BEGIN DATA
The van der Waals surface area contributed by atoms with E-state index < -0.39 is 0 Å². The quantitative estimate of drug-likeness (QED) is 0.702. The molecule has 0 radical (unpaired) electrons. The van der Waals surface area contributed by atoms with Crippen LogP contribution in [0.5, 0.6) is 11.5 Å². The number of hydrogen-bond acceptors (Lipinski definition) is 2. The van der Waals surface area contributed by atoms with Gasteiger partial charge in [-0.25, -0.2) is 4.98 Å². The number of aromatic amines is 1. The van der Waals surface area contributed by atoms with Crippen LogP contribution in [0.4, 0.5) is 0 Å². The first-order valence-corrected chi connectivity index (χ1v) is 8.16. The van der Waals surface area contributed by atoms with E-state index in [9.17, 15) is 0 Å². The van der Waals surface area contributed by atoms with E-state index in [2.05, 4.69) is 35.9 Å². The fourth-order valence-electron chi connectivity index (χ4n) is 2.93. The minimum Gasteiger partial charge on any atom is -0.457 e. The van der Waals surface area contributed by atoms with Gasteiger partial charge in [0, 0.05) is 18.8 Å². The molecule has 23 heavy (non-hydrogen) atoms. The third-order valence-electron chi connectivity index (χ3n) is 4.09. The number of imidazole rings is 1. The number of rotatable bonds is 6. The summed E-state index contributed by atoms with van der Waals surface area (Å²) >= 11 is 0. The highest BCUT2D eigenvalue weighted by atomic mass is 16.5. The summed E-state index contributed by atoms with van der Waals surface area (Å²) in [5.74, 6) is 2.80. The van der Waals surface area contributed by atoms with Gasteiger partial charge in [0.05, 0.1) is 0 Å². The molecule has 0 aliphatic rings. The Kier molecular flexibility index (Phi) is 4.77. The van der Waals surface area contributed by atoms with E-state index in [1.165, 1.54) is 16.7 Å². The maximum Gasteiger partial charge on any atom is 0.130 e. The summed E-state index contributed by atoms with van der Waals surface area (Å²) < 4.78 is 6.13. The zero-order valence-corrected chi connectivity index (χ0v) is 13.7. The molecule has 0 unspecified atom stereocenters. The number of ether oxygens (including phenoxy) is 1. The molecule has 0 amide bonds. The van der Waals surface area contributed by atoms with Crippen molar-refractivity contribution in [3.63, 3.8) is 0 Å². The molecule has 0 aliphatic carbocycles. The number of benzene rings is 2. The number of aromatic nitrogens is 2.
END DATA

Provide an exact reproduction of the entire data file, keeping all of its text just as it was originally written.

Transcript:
The van der Waals surface area contributed by atoms with E-state index < -0.39 is 0 Å². The quantitative estimate of drug-likeness (QED) is 0.702. The molecule has 0 radical (unpaired) electrons. The van der Waals surface area contributed by atoms with Crippen LogP contribution in [0.5, 0.6) is 11.5 Å². The number of hydrogen-bond acceptors (Lipinski definition) is 2. The van der Waals surface area contributed by atoms with Gasteiger partial charge in [-0.25, -0.2) is 4.98 Å². The number of aromatic amines is 1. The van der Waals surface area contributed by atoms with Crippen LogP contribution in [0.4, 0.5) is 0 Å². The first-order valence-corrected chi connectivity index (χ1v) is 8.16. The van der Waals surface area contributed by atoms with E-state index in [9.17, 15) is 0 Å². The van der Waals surface area contributed by atoms with E-state index in [2.05, 4.69) is 35.9 Å². The fourth-order valence-electron chi connectivity index (χ4n) is 2.93. The minimum Gasteiger partial charge on any atom is -0.457 e. The van der Waals surface area contributed by atoms with Gasteiger partial charge in [0, 0.05) is 18.8 Å². The molecule has 23 heavy (non-hydrogen) atoms. The third-order valence-electron chi connectivity index (χ3n) is 4.09. The number of imidazole rings is 1. The number of rotatable bonds is 6. The summed E-state index contributed by atoms with van der Waals surface area (Å²) >= 11 is 0. The highest BCUT2D eigenvalue weighted by atomic mass is 16.5. The summed E-state index contributed by atoms with van der Waals surface area (Å²) in [5.74, 6) is 2.80. The van der Waals surface area contributed by atoms with Gasteiger partial charge in [0.05, 0.1) is 0 Å². The molecule has 0 aliphatic rings. The Kier molecular flexibility index (Phi) is 4.77. The van der Waals surface area contributed by atoms with E-state index in [1.165, 1.54) is 16.7 Å². The maximum Gasteiger partial charge on any atom is 0.130 e. The summed E-state index contributed by atoms with van der Waals surface area (Å²) < 4.78 is 6.13. The zero-order valence-corrected chi connectivity index (χ0v) is 13.7. The molecule has 0 unspecified atom stereocenters. The number of ether oxygens (including phenoxy) is 1. The molecule has 0 amide bonds. The van der Waals surface area contributed by atoms with Crippen molar-refractivity contribution in [3.63, 3.8) is 0 Å². The molecule has 0 aliphatic carbocycles. The number of benzene rings is 2. The number of aromatic nitrogens is 2.